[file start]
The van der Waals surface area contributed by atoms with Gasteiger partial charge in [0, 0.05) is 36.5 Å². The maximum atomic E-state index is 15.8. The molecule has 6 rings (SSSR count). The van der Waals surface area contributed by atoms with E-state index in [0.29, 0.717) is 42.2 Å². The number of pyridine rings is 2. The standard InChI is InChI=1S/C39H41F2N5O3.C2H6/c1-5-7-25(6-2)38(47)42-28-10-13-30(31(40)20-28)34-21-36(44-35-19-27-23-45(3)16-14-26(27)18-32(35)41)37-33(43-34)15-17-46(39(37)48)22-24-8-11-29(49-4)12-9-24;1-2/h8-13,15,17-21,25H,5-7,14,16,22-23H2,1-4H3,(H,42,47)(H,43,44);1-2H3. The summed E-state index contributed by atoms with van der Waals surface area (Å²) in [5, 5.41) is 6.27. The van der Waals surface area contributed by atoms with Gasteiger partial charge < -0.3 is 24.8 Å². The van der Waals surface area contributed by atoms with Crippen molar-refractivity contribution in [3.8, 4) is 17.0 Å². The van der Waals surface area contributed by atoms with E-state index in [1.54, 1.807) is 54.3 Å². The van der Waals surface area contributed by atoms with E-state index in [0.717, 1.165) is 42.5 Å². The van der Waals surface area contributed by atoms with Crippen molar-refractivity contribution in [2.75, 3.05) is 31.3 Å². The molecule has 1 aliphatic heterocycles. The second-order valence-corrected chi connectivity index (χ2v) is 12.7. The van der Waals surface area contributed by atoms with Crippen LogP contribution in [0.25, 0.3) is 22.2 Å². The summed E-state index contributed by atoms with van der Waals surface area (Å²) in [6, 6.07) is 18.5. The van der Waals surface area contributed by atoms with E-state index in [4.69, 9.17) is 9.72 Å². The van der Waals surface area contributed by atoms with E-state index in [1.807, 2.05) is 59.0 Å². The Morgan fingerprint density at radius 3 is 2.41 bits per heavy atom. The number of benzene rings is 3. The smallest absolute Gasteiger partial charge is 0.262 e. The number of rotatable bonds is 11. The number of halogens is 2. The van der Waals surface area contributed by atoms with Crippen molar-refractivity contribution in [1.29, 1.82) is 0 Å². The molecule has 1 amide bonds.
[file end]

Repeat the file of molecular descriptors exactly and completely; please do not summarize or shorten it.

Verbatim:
The van der Waals surface area contributed by atoms with Gasteiger partial charge in [0, 0.05) is 36.5 Å². The maximum atomic E-state index is 15.8. The molecule has 6 rings (SSSR count). The van der Waals surface area contributed by atoms with E-state index in [0.29, 0.717) is 42.2 Å². The number of pyridine rings is 2. The standard InChI is InChI=1S/C39H41F2N5O3.C2H6/c1-5-7-25(6-2)38(47)42-28-10-13-30(31(40)20-28)34-21-36(44-35-19-27-23-45(3)16-14-26(27)18-32(35)41)37-33(43-34)15-17-46(39(37)48)22-24-8-11-29(49-4)12-9-24;1-2/h8-13,15,17-21,25H,5-7,14,16,22-23H2,1-4H3,(H,42,47)(H,43,44);1-2H3. The summed E-state index contributed by atoms with van der Waals surface area (Å²) in [5, 5.41) is 6.27. The van der Waals surface area contributed by atoms with Gasteiger partial charge < -0.3 is 24.8 Å². The van der Waals surface area contributed by atoms with Crippen molar-refractivity contribution in [3.8, 4) is 17.0 Å². The van der Waals surface area contributed by atoms with E-state index in [1.54, 1.807) is 54.3 Å². The van der Waals surface area contributed by atoms with E-state index in [0.717, 1.165) is 42.5 Å². The van der Waals surface area contributed by atoms with Crippen molar-refractivity contribution in [2.75, 3.05) is 31.3 Å². The molecule has 1 aliphatic heterocycles. The second-order valence-corrected chi connectivity index (χ2v) is 12.7. The van der Waals surface area contributed by atoms with Crippen LogP contribution in [0.25, 0.3) is 22.2 Å². The summed E-state index contributed by atoms with van der Waals surface area (Å²) in [6, 6.07) is 18.5. The van der Waals surface area contributed by atoms with E-state index in [4.69, 9.17) is 9.72 Å². The van der Waals surface area contributed by atoms with E-state index in [1.807, 2.05) is 59.0 Å². The Morgan fingerprint density at radius 3 is 2.41 bits per heavy atom. The number of benzene rings is 3. The smallest absolute Gasteiger partial charge is 0.262 e. The number of rotatable bonds is 11. The number of halogens is 2. The van der Waals surface area contributed by atoms with Crippen molar-refractivity contribution in [1.29, 1.82) is 0 Å². The molecule has 1 amide bonds.